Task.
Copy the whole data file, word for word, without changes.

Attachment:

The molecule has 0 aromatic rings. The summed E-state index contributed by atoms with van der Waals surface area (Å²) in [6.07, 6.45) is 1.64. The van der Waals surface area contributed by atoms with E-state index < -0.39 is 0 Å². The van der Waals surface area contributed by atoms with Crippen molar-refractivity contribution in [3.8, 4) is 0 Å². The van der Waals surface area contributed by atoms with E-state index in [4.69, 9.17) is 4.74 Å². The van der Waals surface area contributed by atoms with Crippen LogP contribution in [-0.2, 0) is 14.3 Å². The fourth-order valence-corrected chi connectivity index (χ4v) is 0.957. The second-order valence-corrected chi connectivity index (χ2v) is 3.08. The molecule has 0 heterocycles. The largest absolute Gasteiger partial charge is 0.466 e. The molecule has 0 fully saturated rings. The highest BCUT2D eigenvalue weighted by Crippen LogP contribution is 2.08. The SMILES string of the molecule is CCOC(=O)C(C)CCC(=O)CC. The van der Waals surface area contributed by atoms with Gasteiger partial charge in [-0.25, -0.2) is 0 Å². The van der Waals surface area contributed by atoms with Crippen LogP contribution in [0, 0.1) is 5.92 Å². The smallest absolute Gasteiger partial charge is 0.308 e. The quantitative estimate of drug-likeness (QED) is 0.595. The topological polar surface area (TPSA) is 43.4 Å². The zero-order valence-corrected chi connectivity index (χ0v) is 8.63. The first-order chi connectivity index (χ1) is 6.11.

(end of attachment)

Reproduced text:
The molecule has 0 aromatic rings. The summed E-state index contributed by atoms with van der Waals surface area (Å²) in [6.07, 6.45) is 1.64. The van der Waals surface area contributed by atoms with E-state index < -0.39 is 0 Å². The van der Waals surface area contributed by atoms with Crippen molar-refractivity contribution in [3.8, 4) is 0 Å². The van der Waals surface area contributed by atoms with E-state index in [4.69, 9.17) is 4.74 Å². The van der Waals surface area contributed by atoms with Crippen LogP contribution in [-0.2, 0) is 14.3 Å². The fourth-order valence-corrected chi connectivity index (χ4v) is 0.957. The second-order valence-corrected chi connectivity index (χ2v) is 3.08. The molecule has 0 heterocycles. The largest absolute Gasteiger partial charge is 0.466 e. The molecule has 0 fully saturated rings. The highest BCUT2D eigenvalue weighted by Crippen LogP contribution is 2.08. The SMILES string of the molecule is CCOC(=O)C(C)CCC(=O)CC. The van der Waals surface area contributed by atoms with Gasteiger partial charge in [-0.25, -0.2) is 0 Å². The van der Waals surface area contributed by atoms with Crippen LogP contribution in [0, 0.1) is 5.92 Å². The smallest absolute Gasteiger partial charge is 0.308 e. The quantitative estimate of drug-likeness (QED) is 0.595. The topological polar surface area (TPSA) is 43.4 Å². The zero-order valence-corrected chi connectivity index (χ0v) is 8.63. The first-order chi connectivity index (χ1) is 6.11.